My mother was diagnosed with stage IV glioblastoma in August of 2014. She had been complaining of intense headaches for months, but her doctors refused to give her an MRI. When the pain got so bad she was forced to go to the ER, it was only a matter of days before she was undergoing surgery to have two tumors removed from the right frontal lobe of her brain.
It was a scary, tense week, especially coupled with the fact that my sister and I hadn’t spoken to her (or that side of our family) for nearly five years. Reuniting with a parent after a long estrangement is difficult enough. Doing so under the fear of their potential imminent death is another level of stress entirely. I don’t recommend it.
We lived in the hospital for a week—mom, my sister and I, mom’s side of the family, mom’s closest friends—all of us total basket cases. There was a lot of fighting. A lot of terse silences.
During that time, my aunt and uncle were in a collision with a drunk driver on the way home from visiting the hospital one night; my aunt died on the scene. Those of us who were upstairs visiting my mother in recovery when we got the news took the elevator downstairs to the ER where we had just been the weekend before, and comforted my uncle and cousins while trying to figure out a way to tell mom that her sister-in-law was gone without raising her blood pressure.
A lot of the anger and resentment felt on all sides of our family dissipated after that—one of many bittersweet blessings that have come out of some very dark times.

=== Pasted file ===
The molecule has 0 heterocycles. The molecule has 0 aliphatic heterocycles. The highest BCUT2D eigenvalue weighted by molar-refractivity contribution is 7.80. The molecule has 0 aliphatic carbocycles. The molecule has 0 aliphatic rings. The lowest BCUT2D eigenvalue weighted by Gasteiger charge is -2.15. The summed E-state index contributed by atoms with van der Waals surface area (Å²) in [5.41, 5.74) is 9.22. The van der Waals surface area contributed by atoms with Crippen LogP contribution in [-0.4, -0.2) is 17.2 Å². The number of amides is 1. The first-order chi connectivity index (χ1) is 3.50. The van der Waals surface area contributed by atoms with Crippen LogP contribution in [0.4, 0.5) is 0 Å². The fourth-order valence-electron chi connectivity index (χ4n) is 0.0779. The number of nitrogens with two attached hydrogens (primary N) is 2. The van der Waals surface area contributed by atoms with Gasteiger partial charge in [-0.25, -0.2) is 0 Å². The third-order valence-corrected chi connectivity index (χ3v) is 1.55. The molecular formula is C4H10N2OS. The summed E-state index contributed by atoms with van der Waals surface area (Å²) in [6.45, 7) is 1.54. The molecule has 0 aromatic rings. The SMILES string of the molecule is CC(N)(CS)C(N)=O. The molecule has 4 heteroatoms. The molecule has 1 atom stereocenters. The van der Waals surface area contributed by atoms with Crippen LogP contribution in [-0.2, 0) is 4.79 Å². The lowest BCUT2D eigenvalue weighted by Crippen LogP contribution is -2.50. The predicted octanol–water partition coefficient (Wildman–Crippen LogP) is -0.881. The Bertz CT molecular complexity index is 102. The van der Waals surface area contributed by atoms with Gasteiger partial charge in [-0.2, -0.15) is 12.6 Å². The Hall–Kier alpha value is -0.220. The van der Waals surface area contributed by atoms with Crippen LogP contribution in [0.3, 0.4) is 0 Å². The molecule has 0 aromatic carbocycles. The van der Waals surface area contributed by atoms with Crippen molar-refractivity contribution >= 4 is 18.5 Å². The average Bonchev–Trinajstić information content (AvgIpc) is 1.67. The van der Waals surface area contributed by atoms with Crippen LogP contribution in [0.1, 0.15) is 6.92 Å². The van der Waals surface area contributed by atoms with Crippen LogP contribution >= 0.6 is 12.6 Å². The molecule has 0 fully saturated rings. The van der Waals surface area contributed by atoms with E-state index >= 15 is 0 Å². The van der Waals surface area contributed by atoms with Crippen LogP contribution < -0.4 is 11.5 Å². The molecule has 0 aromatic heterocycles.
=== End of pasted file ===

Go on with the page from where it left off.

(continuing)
For a long while, I think the only thing my sister and I could really feel was exhaustion. Of course, we've experienced a gamut of emotions from the moment we got the news. Underlying feelings of guilt, anger, resentment, disappointment, awkwardness, and frustration have been very much present, on all sides, as we've also learned how to navigate new emotions of fear, trepidation, and eventually, some level of forgiveness and acceptance.
We all got through the holidays; mom got through her first round of chemo and radiation without too much incident. It wasn't really until January when the sudden onslaught of feelings hit me. Full force. That Internet saying, “All the Feels,” has taken on a totally different meaning now that I understand what it’s like to truly feel all the feelings a person can feel at one time, in one breath. Because recognizing emotions and feeling/processing emotions are two very different things.
Until January my mom did a relatively good job at hiding her own worries, at forcing herself to be as strong and healthy-looking as possible in front of us and the rest of the world. As her chemo dosage has increased and she’s lost more of her hair and body weight, she’s been more honest about her pain and her fears.
I’m a filmmaker, and I wanted to do something nice for her, as well as have some sort of creative release for me. So, I recently made a short film about the experience. In it, I try to show how lonely and isolating cancer can be, but also how drastically it affects loved ones who aren’t diagnosed with the disease. How it’s so common for people to try to be strong for the people they love, even when they’re exhausted or terrified themselves.
I made this movie for my own mother and sister, but I know there are other mothers, sisters, daughters, brothers, sons, fathers, and so forth who, unfortunately, know the dynamic all too well. I hope it brings a sense of comfort for people to know they’re not alone. Cancer is ugly and terrible, but I’ll tell you what: I never knew just how much I loved my mother or my sister until the disease affected us directly.